The Turnbo Manuscripts

by Silas Claiborne Turnbo

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By S. C. Turnbo

The following is a brief account of a law suit held in Shannon County, Mo. in the pioneer days as told by Bob Morris.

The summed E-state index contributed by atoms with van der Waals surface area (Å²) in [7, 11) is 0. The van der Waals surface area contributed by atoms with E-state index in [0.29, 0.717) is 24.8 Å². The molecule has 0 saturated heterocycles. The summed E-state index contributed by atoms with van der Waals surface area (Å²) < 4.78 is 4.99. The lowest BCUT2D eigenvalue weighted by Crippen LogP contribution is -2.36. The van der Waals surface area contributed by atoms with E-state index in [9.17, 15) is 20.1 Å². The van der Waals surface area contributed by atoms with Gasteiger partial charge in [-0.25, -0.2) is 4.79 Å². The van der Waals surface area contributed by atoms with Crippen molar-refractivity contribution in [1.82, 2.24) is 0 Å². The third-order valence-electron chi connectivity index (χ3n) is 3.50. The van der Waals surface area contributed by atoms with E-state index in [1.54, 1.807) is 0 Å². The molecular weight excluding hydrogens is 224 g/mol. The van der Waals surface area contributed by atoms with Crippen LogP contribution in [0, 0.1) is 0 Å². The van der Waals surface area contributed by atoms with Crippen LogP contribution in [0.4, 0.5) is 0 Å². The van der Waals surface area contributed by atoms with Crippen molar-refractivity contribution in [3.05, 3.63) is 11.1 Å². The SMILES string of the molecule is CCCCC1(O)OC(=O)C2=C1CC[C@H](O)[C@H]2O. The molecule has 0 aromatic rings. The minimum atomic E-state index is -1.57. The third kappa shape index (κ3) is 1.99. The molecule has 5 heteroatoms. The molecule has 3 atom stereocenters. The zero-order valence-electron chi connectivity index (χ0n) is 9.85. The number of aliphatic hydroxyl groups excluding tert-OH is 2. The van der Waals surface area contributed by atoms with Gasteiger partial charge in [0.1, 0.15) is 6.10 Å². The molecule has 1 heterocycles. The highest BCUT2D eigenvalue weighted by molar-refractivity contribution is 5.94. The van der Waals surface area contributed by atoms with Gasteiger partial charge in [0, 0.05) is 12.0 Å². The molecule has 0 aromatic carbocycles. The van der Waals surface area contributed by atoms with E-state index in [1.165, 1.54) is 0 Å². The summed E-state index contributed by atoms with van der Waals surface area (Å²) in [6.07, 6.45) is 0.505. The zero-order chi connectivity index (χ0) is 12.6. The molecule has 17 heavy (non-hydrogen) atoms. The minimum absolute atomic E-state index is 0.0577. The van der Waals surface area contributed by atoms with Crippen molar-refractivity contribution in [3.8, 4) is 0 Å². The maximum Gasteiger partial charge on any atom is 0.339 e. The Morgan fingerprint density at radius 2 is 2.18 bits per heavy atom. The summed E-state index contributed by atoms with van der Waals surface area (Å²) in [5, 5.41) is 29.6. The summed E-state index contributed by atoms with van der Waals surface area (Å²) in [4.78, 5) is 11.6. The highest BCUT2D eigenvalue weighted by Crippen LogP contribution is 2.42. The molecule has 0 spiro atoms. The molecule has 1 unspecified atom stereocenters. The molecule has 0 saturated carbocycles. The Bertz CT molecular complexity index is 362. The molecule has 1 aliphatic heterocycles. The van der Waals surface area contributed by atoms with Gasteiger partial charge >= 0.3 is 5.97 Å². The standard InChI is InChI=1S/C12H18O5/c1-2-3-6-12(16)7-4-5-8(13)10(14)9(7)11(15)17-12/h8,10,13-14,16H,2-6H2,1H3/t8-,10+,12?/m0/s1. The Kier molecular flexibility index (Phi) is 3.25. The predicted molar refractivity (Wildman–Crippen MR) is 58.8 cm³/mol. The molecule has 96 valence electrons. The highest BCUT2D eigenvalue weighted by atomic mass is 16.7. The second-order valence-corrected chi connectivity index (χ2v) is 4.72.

"Some time after my father James F. Morris term as first sheriff of Shannon County had expired the election of his township elected him Justice of the Peace. Though while he was not busy every day in the week with court affairs yet he had enough law suits on hand to take up some of his time to prevent him from being among the fat bucks as much as he desired and he was glad to give up the office when his time was up for he believed there was more pay in hunting than there were fees in the Justice Courts. Some of the law suits that were tried before him was rather amusing. One day a man sued another man on a promisary note which lacked several months of being due, and brought the case before my father for trial. T. P. Stringer a petty foggy lawyer was employed by the Plaintiff to aid him in the case and George Chilton was the lawyer on the side of the Defense. This last named was well posted in the laws of the state at that date. The case attracted a great deal of attention for it was the only case of the kind known in the county where a holder of a note sued the giver of it for collection before it was due and a large crowd had gathered at my father’s house on the day of trial to see how the case was decided. It seemed that the defense had the sympathy of a majority of the people that were present. While my father was writing and the two lawyers were making preparation to begin the trial my father says ‘Mr. Stringer, you have no case’, but the lawyer contended that he had a strong case and that he was going to be at the defense and get judgement against him and while Stringer was up on his feet making a loud noise and bluster in favor of his client, William L. Martin rode up on a small jack and about the moment Mr. Martin dismounted, the donkey gave a doleful and lonesome sound and as Stringer was haranging for the Plaintif he heard the noise the donkey uttered but did not understand what made it nor where it emmitted from and stopped all at once and says "What is that" and Chilton replied "Oh. nothing serious". But Stringer was not satisfied and insisted on wanting to know what made the noise. "Oh, well, If you have to know", replied Chilton "it’s another donkey coming to defend some other man who has sued on another note before it is due." And the entire assembly of men roared out with laughter. Mr. Stringer failed to make a case of it and it was dismissed.

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